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OpEdNews Op Eds    H2'ed 1/3/21

The numbers add up for 'child-side' tax policies

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Taxes - Illustration
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A weary America is suffering through the worst public health crisis in more than a century. Covid-19 has taken over 300,000 lives. Parts of the economy have effectively shut down, throwing millions out of work and bankrupting businesses large and small. In the richest country in the world, Thanksgiving dinner for tens of thousands came from food banks at the end of traffic jams stretching for miles.

Now for the good news. Vaccines have arrived sooner than anybody could have expected. The latest pandemic relief bill should keep a double-dip recession from setting in. Lastly--if a divided Congress can only come together--low income Americans and their kids could get a boost from a policy guide that few people have ever heard of.

It's called MVPF, shorthand for Marginal Value of Public Funds. The lesson it holds for legislators is simple and powerful: Public monies should go where they deliver the highest return, to families on the lower end of the income scale. To tax expert and author Len Burman, the idea is a fiscal no-brainer:

"Instead of supply-side tax policy, try child-side tax policy. Investment in kids (especially in families with low incomes) pays huge returns. As adults, they are better educated, healthier, and pay more taxes."

The MVPF concept comes from a scholarly paper by Harvard economist Nathaniel Hendren and doctoral candidate Ben Sprung-Keyser. They did a long-run cost/benefit analysis of "133 historical policy changes over the past half-century in the United States." The numbers they arrived at show how much bang various tax policies deliver for the bucks they cost.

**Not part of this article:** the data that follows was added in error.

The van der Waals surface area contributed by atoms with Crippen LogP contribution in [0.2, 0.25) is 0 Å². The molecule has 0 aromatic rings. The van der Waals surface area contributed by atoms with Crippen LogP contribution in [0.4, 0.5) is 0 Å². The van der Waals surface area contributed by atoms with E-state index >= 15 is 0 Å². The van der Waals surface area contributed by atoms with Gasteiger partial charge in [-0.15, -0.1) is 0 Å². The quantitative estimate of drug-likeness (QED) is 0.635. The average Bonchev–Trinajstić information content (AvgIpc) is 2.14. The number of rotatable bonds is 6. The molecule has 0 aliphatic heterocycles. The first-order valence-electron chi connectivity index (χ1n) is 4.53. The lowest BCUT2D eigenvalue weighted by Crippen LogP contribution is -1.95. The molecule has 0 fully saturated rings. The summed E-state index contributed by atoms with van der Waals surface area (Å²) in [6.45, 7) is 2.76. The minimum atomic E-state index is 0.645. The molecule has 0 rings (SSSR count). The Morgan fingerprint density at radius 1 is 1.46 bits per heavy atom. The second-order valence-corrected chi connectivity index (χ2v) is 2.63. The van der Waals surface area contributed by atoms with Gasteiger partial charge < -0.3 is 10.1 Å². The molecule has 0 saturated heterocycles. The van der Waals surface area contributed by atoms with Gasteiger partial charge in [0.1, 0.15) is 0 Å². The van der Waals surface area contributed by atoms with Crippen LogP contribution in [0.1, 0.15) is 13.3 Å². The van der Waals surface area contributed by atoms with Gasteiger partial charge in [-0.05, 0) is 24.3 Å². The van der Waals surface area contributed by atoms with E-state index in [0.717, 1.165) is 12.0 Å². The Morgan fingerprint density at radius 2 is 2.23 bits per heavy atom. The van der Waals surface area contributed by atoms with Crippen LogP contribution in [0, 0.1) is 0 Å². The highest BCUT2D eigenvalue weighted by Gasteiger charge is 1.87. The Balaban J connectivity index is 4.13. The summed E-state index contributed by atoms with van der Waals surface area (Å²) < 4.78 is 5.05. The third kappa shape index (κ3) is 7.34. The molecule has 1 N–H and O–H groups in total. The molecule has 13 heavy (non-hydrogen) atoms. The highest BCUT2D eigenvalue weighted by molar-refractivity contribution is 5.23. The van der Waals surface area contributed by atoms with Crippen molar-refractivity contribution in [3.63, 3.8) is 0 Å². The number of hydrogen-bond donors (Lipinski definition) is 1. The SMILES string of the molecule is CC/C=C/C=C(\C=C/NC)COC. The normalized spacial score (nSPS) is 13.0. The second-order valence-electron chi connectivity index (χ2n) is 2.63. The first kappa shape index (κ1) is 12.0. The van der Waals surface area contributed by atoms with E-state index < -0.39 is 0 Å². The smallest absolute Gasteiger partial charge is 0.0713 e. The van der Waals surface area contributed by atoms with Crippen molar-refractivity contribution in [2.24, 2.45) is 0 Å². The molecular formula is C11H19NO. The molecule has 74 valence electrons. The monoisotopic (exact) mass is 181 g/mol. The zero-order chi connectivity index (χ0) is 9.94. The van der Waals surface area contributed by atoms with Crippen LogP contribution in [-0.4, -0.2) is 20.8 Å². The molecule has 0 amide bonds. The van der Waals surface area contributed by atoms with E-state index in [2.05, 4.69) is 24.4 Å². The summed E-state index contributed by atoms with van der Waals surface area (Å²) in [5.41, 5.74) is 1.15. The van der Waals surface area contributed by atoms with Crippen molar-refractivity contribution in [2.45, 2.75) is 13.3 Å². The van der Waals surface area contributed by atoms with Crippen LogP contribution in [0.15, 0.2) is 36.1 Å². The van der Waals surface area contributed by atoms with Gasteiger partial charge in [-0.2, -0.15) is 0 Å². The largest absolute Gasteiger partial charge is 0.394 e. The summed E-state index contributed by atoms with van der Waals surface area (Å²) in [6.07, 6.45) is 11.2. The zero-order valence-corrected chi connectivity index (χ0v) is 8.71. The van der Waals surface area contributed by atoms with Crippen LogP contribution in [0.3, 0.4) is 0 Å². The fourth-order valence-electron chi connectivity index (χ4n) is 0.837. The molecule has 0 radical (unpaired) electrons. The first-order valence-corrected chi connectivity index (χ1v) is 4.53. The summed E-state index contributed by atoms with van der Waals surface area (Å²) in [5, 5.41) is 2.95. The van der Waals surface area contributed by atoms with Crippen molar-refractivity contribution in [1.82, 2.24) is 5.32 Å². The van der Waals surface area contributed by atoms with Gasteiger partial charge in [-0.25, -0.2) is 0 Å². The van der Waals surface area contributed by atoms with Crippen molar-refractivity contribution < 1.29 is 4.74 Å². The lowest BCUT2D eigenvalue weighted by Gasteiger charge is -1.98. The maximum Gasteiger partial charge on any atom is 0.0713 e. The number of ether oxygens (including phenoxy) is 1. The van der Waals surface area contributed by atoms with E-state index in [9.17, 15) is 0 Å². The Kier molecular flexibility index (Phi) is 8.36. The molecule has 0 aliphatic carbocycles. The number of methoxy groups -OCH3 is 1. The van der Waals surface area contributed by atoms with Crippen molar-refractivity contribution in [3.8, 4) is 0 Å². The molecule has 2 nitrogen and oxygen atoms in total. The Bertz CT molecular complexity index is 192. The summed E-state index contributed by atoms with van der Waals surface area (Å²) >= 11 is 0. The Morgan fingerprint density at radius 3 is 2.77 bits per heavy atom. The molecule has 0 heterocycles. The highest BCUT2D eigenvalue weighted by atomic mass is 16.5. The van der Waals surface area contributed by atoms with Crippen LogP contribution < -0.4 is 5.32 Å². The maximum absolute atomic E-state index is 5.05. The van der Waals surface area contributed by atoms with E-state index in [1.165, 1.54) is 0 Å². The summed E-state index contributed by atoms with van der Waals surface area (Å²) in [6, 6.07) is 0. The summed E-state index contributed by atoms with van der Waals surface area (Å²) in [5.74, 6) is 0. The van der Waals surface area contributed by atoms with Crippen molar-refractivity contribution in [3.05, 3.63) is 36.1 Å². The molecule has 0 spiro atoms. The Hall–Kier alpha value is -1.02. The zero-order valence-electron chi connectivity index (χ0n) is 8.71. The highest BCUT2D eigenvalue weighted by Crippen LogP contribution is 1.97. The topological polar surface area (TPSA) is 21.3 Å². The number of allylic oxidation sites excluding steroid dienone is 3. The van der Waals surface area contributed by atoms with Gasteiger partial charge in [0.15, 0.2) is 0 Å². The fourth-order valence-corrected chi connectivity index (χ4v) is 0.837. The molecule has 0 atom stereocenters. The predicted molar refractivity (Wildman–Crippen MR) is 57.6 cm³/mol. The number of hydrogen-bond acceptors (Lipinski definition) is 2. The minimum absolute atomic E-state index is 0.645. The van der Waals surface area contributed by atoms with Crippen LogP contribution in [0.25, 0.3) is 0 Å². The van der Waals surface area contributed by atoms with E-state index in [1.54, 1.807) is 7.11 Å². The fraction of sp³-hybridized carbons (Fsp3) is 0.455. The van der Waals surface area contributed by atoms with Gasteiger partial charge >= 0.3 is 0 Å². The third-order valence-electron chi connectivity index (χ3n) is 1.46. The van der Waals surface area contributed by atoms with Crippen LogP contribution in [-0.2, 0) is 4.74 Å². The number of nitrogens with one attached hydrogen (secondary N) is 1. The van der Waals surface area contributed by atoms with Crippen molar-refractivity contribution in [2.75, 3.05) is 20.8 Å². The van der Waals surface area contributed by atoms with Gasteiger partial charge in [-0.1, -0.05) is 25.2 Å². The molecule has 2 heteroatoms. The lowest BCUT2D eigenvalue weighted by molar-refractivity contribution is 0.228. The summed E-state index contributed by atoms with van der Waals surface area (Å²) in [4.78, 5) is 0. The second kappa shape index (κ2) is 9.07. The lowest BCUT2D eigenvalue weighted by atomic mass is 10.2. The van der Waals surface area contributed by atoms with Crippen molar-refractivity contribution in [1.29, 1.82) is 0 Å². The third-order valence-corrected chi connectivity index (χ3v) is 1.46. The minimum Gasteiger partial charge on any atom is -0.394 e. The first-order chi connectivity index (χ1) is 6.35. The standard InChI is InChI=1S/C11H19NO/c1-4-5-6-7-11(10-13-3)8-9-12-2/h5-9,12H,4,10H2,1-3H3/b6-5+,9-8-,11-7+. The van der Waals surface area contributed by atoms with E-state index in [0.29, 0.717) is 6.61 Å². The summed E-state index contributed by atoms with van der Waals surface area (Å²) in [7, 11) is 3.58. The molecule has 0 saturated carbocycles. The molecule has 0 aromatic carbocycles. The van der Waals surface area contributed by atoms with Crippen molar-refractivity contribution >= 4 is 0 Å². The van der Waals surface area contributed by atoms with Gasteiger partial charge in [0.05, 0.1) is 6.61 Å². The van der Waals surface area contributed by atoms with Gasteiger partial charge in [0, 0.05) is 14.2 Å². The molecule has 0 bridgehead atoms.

Easily the biggest bang comes from programs directed at kids: "Our results suggest that direct investments in low-income children's health and education has historically had the highest MVPFs. Many such policies have paid for themselves as the government recouped the cost of their initial expenditures through additional taxes collected" and less need for welfare in later years.

Thanks to Democrats, Congress ultimately included a bit of MVPF thinking in the latest $900 billion stimulus.

Beneficiaries of the Child Tax Credit (CTC) and the Earned Income Tax Credit (EITC) were in danger of taking a huge hit. The more the pandemic had already cost them, the more they stood to lose.

Tax credits rise as income rises. For low-wage workers suddenly without jobs, their lower incomes in 2020 would have meant lower benefits at tax time this year.

To take just one example, "A single mother with two children whose earnings fall from $15,000 in 2019 to $5,000 in 2020 [would have seen] her EITC fall from $5,920 to $2,010 and her Child Tax Credit fall from $1,875 to $375. That's a loss of $5,410 in tax credits on top of her $10,000 loss in wages."

The relief bill skirted that disaster with a lookback, a provision that lets CTC and EITC recipients use either 2019 or 2020 incomes on their upcoming tax returns. (To get that provision, Democrats had to sign on to a much-derided business tax break for "three-martini lunches".)

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Gerald E. Scorse is a freelance writer living in New York. His op-eds have appeared in newspapers across the United States

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